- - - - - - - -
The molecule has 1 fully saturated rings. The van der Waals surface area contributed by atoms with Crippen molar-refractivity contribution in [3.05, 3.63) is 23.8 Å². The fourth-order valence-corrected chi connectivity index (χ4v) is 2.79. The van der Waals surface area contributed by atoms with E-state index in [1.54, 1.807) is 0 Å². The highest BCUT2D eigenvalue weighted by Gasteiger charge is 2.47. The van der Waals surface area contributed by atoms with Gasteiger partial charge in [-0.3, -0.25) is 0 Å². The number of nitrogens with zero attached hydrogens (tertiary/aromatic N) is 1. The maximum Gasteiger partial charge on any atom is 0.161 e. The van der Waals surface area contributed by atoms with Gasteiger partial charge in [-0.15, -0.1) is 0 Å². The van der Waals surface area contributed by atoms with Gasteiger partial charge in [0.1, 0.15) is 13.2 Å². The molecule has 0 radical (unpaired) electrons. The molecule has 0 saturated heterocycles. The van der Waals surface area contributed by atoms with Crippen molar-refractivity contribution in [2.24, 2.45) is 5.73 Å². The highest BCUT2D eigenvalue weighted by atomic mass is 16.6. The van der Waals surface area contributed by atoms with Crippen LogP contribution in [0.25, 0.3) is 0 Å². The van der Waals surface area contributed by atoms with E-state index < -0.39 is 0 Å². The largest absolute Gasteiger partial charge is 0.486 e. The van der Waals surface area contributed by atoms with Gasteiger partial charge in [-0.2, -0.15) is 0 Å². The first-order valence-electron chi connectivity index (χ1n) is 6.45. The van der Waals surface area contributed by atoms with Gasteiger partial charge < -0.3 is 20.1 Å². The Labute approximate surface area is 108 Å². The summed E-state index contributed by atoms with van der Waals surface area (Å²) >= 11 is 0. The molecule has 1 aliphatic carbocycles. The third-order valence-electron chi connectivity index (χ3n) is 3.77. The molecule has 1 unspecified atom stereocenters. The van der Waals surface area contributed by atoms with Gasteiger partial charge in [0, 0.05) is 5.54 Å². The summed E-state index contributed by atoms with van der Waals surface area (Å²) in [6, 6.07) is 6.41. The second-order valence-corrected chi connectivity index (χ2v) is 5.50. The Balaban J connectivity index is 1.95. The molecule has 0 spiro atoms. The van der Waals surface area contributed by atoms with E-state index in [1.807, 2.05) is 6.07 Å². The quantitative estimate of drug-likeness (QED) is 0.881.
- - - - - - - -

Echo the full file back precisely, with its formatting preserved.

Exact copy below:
The molecule has 1 fully saturated rings. The van der Waals surface area contributed by atoms with Crippen molar-refractivity contribution in [3.05, 3.63) is 23.8 Å². The fourth-order valence-corrected chi connectivity index (χ4v) is 2.79. The van der Waals surface area contributed by atoms with E-state index in [1.54, 1.807) is 0 Å². The highest BCUT2D eigenvalue weighted by Gasteiger charge is 2.47. The van der Waals surface area contributed by atoms with Gasteiger partial charge in [-0.3, -0.25) is 0 Å². The number of nitrogens with zero attached hydrogens (tertiary/aromatic N) is 1. The maximum Gasteiger partial charge on any atom is 0.161 e. The van der Waals surface area contributed by atoms with Gasteiger partial charge in [-0.15, -0.1) is 0 Å². The van der Waals surface area contributed by atoms with Gasteiger partial charge in [0.1, 0.15) is 13.2 Å². The molecule has 0 radical (unpaired) electrons. The molecule has 0 saturated heterocycles. The van der Waals surface area contributed by atoms with Crippen molar-refractivity contribution in [2.24, 2.45) is 5.73 Å². The highest BCUT2D eigenvalue weighted by atomic mass is 16.6. The van der Waals surface area contributed by atoms with Crippen LogP contribution in [0.25, 0.3) is 0 Å². The van der Waals surface area contributed by atoms with E-state index < -0.39 is 0 Å². The largest absolute Gasteiger partial charge is 0.486 e. The van der Waals surface area contributed by atoms with Gasteiger partial charge in [-0.2, -0.15) is 0 Å². The first-order valence-electron chi connectivity index (χ1n) is 6.45. The van der Waals surface area contributed by atoms with Gasteiger partial charge < -0.3 is 20.1 Å². The Labute approximate surface area is 108 Å². The summed E-state index contributed by atoms with van der Waals surface area (Å²) >= 11 is 0. The molecule has 1 aliphatic carbocycles. The third-order valence-electron chi connectivity index (χ3n) is 3.77. The molecule has 1 unspecified atom stereocenters. The van der Waals surface area contributed by atoms with Gasteiger partial charge in [0, 0.05) is 5.54 Å². The summed E-state index contributed by atoms with van der Waals surface area (Å²) in [6, 6.07) is 6.41. The second-order valence-corrected chi connectivity index (χ2v) is 5.50. The Balaban J connectivity index is 1.95. The molecule has 0 spiro atoms. The van der Waals surface area contributed by atoms with E-state index in [1.807, 2.05) is 6.07 Å². The quantitative estimate of drug-likeness (QED) is 0.881.